Potato Omelette, Auvergne-style
In some regions this type of omelette is
served without cream and sometimes
without cheese. Bacon can be used
instead of ham. In fact we used procuitto,
simply because we had some on hand.
The original recipe said to use lard, but
we used olive oil.
Click here to find the following French Recipes
Provencal Beef Stew
Mousse au Chocolat
Moules Marinieres (Seaman’s Mussels)- Mussels in
Easy Peche Melba (Peach Melba- Peche rhymes with
Paella- (This one's from Spain)
FISH TAJINE A LA FRANCAISE
Coq au Vin (Chicken in Red Wine) Pronounced-
"coke o vanh"
Choucroute Recipe- pronounced- "shoe' croote'"
Recipes from the Hostellerie Berard in Provence
Click here for: French Onion Soup and Tarte Flambee
Click here for Creme Brule Recipe and Dauphine style
Click here for: Daurade a La Provencale
(Baked Bream, Provencal-style) and Bourride de Lotte
a la Setoise (Bourride of Monkfish, Sete-style)
For Omlette Brayaude- Potato Omelette, Auvergne-
style, scroll down on this page
-13 oz. (400 g) baking potatoes
-1 tablespoon olive oil
-7 oz. (200 g) of ham, cut into small cubes.
As stated above, bacon can be used
instead of or with ham
-2 oz. (50 g) aged cheddar (in the Auvergne
they would use Cantal cheese).
Salt and freshly ground pepper
-3 tablespoons cream
Peel and wash the potatoes; pat dry. Cut into ½ in (1 cm)
cubes. Put the olive oil into a nonstick 10 inch (26 cm)
skillet. Add the potatoes and cook, stirring, for about 2
minutes or until they are lightly browned. Add the bacon or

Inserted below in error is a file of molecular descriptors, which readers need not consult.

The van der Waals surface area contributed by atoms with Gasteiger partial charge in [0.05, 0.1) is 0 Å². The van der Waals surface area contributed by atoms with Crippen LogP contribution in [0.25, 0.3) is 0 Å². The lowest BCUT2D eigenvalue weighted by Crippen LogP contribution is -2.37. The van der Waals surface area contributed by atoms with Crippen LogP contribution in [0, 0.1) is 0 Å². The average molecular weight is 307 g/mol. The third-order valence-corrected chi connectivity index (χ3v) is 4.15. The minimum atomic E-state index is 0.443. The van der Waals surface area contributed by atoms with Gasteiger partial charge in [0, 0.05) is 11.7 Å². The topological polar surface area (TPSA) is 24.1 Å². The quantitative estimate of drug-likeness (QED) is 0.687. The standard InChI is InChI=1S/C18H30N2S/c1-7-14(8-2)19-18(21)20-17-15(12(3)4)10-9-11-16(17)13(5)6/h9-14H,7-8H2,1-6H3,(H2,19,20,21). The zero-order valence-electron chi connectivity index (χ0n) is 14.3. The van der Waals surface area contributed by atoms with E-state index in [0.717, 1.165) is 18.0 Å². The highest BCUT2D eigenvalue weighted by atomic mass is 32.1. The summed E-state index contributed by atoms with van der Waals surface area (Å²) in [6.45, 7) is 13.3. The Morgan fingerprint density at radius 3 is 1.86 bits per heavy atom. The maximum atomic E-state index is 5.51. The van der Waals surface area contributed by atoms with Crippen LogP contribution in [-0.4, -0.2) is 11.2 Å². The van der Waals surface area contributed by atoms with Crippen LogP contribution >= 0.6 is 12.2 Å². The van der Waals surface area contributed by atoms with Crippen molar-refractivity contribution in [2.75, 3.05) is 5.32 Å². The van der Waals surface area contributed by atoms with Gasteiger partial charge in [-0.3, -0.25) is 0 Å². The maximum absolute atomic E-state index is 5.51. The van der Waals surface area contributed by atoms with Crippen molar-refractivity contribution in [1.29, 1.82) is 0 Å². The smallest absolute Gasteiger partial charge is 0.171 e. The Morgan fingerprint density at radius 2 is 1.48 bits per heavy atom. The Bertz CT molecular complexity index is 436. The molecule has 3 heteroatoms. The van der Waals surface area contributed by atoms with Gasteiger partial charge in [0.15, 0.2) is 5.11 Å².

ham, cover the pan and cook over very low heat until the
potatoes are tender and the ham or bacon is cooked,
about 15 minutes, stirring from time to time.
Break the eggs into a bowl, season with salt and pepper and beat with a fork until blended. Pour the beaten eggs into the
skillet and stir for 1 minute. Cover and cook the omelette over medium low heat until the bottom is just set. Depending on
the heat you use, this could take 5-10 minutes or so. Turn the omelette over and cook the other side. (This could be
easier said than done. We cut the omelette into 4 pieces, as can be seen in the photo, which made turning it much easier).
Meanwhile, grate the cheese using a coarse grater. When the omelette is cooked, pour the cream over and sprinkle with
cheese. Slide onto a plate and serve immediately.
This goes well with white wines, perhaps sauvignon blanc or chardonnay. If you are like my wife and want red wine with
dinner, no matter what the dish, try something light like a pinot noir or Beaujolais.
Fast and Easy Bouillabaisse
This is not really an original French recipe,
in fact my wife Linda found it in an American
magazine. However, it is easy and has good
flavor, and we’ve made it numerous times.
In fact we served it for a family gathering
after Christmas, and everyone was
surprised how different and good it was.
You can really use any kind of fish with this.
Use whatever fish you have in the fridge or
freezer, or just use whatever is on sale in
the fish department. As always, fresh fish is
the best to use rather than frozen.
1 leek, cleaned and chopped
4 cloves garlic, peeled and chopped.
1 can (28 oz.) crushed tomatoes
2 bottles (8 oz. each) clam juice, like Doxsee
1 pkg. (1.25 oz.) chili seasoning
1 lb. salmon, skinned and cubed
½ lb. shrimp, peeled and deveined
½ lb. scallops
In large saucepot over low heat, cook the leak and garlic for
about 7 minutes in a small amount of olive oil until fragrant and
softened. Stir in the can of tomatoes, the clam juice, and the
chili seasoning. Increase heat to high and bring mixture to a
boil. Reduce heat and cook 10 minutes longer.
Add the salmon, shrimp, and scallops (or other seafood you are
using). Simmer the mixture for 10 minutes or until the salmon
flakes easily with a fork and the shrimp are opaque. In other
words, just cook it until the fish is done.
Serves 6- Serve with a white wine such as chardonnay, or a light red wine like a pinot noir or Beaujolais.